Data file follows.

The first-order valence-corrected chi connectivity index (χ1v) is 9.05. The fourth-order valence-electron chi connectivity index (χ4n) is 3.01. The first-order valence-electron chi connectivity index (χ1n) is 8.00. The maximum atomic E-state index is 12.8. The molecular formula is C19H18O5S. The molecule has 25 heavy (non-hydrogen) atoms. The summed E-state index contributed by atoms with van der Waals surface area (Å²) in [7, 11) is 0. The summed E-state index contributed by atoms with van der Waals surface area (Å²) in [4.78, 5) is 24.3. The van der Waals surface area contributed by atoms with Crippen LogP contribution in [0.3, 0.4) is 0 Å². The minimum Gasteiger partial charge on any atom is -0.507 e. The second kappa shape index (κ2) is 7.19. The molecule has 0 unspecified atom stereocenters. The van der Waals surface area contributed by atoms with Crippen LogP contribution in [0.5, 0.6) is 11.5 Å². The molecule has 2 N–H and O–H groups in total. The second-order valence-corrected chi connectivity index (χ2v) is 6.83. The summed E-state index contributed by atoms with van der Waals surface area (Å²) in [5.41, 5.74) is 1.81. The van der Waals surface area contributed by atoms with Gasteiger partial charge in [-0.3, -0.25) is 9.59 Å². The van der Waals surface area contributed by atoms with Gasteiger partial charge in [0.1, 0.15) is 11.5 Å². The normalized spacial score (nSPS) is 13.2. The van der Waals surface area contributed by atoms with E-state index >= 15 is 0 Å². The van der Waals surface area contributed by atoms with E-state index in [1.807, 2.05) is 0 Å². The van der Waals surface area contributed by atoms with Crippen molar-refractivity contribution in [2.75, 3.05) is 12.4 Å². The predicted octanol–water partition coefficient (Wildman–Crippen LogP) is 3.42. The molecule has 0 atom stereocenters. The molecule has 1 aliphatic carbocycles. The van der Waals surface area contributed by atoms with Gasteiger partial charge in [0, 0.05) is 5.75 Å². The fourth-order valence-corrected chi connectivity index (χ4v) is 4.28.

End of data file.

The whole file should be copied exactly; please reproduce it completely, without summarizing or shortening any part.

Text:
The first-order valence-corrected chi connectivity index (χ1v) is 9.05. The fourth-order valence-electron chi connectivity index (χ4n) is 3.01. The first-order valence-electron chi connectivity index (χ1n) is 8.00. The maximum atomic E-state index is 12.8. The molecular formula is C19H18O5S. The molecule has 25 heavy (non-hydrogen) atoms. The summed E-state index contributed by atoms with van der Waals surface area (Å²) in [7, 11) is 0. The summed E-state index contributed by atoms with van der Waals surface area (Å²) in [4.78, 5) is 24.3. The van der Waals surface area contributed by atoms with Crippen LogP contribution in [0.3, 0.4) is 0 Å². The minimum Gasteiger partial charge on any atom is -0.507 e. The second kappa shape index (κ2) is 7.19. The molecule has 0 unspecified atom stereocenters. The van der Waals surface area contributed by atoms with Crippen LogP contribution in [0.5, 0.6) is 11.5 Å². The molecule has 2 N–H and O–H groups in total. The second-order valence-corrected chi connectivity index (χ2v) is 6.83. The summed E-state index contributed by atoms with van der Waals surface area (Å²) in [5.41, 5.74) is 1.81. The van der Waals surface area contributed by atoms with Gasteiger partial charge in [-0.3, -0.25) is 9.59 Å². The van der Waals surface area contributed by atoms with Gasteiger partial charge in [0.1, 0.15) is 11.5 Å². The normalized spacial score (nSPS) is 13.2. The van der Waals surface area contributed by atoms with E-state index >= 15 is 0 Å². The van der Waals surface area contributed by atoms with E-state index in [1.807, 2.05) is 0 Å². The van der Waals surface area contributed by atoms with Crippen molar-refractivity contribution in [2.75, 3.05) is 12.4 Å². The predicted octanol–water partition coefficient (Wildman–Crippen LogP) is 3.42. The molecule has 0 atom stereocenters. The molecule has 1 aliphatic carbocycles. The van der Waals surface area contributed by atoms with Gasteiger partial charge in [0, 0.05) is 5.75 Å². The fourth-order valence-corrected chi connectivity index (χ4v) is 4.28.